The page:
Cholera outbreak kills 14 in the Central African Republic

The United Nations Children's Fund has distributed emergency supplies and dispatched experts to the Central African Republic to deal with an outbreak of cholera that has claimed the lives of 14 people.

The outbreak is concentrated on villages along the Ubanugi River approximately 80 kilometers south of the capital city of Bangui. The agency has sent specialists teams in sanitation and water, communications and health to the CAR and has started to hand out cholera kits, which include intravenous fluids, oral rehydration salts and antibiotics.

“The location poses particular challenges as the affected region contains some 500 villages spread along the river and in forest clearings,” Tanya Chapuisat, UNICEF’s representative in the CAR, said.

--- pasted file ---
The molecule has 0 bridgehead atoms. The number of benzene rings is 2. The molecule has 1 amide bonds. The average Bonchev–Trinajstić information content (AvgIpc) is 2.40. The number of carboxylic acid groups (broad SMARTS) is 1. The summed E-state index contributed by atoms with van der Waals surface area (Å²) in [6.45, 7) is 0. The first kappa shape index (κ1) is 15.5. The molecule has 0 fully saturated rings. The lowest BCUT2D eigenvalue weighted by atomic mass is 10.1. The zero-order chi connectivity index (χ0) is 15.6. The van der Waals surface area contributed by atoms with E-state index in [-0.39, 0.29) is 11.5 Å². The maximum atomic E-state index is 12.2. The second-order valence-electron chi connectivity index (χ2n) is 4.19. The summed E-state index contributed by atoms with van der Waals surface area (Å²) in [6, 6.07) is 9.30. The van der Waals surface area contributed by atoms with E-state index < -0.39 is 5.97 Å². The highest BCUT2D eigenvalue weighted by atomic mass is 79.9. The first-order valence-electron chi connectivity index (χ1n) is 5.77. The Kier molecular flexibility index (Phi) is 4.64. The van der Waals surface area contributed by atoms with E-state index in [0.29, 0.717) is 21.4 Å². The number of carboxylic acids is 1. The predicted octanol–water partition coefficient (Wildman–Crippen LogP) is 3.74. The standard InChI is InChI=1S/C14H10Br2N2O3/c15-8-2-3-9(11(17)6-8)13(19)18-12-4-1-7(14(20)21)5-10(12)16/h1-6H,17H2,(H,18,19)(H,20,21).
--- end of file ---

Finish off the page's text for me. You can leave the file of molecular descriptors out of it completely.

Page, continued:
Chapuisat said that UNICEF aims to reach as many as 60,000 people in the affected region over the next few days.

“It is our responsibility to make sure that we do everything possible to ensure that children and families are protected,” Chapuisat said. “Because CAR has not had cholera cases in many years, people do not necessarily know what basic measures to take to protect themselves. Getting the information out to the people about how they as individuals and communities can prevent the spread of cholera is critical.”

Youth groups have been mobilized to go from village to village passing out flyers containing simple advice about preventive measures. CAR officials confirmed the outbreak last Friday and set up a crisis coordination committee with UNICEF, the World Health Organization and non-governmental organizations, including Action Contre la Faim and Médecins Sans Frontières.